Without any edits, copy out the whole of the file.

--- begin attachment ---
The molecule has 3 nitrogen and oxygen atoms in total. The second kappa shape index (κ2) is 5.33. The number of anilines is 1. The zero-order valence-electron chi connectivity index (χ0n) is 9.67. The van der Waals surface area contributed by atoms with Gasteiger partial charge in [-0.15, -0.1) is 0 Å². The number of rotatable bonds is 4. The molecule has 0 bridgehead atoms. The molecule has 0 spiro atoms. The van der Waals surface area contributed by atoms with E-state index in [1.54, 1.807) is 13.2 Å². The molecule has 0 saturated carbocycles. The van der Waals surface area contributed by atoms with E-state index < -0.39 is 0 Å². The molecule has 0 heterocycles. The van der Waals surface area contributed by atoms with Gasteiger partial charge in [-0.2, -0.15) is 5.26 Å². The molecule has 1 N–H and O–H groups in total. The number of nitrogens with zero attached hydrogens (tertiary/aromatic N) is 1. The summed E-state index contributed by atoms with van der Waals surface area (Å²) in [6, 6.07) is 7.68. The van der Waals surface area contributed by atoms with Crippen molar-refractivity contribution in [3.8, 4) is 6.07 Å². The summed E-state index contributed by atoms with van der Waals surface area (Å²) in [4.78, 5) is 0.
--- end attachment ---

The molecule has 3 nitrogen and oxygen atoms in total. The second kappa shape index (κ2) is 5.33. The number of anilines is 1. The zero-order valence-electron chi connectivity index (χ0n) is 9.67. The van der Waals surface area contributed by atoms with Gasteiger partial charge in [-0.15, -0.1) is 0 Å². The number of rotatable bonds is 4. The molecule has 0 bridgehead atoms. The molecule has 0 spiro atoms. The van der Waals surface area contributed by atoms with E-state index in [1.54, 1.807) is 13.2 Å². The molecule has 0 saturated carbocycles. The van der Waals surface area contributed by atoms with E-state index < -0.39 is 0 Å². The molecule has 0 heterocycles. The van der Waals surface area contributed by atoms with Gasteiger partial charge in [-0.2, -0.15) is 5.26 Å². The molecule has 1 N–H and O–H groups in total. The number of nitrogens with zero attached hydrogens (tertiary/aromatic N) is 1. The summed E-state index contributed by atoms with van der Waals surface area (Å²) in [6, 6.07) is 7.68. The van der Waals surface area contributed by atoms with Crippen molar-refractivity contribution in [3.8, 4) is 6.07 Å². The summed E-state index contributed by atoms with van der Waals surface area (Å²) in [4.78, 5) is 0.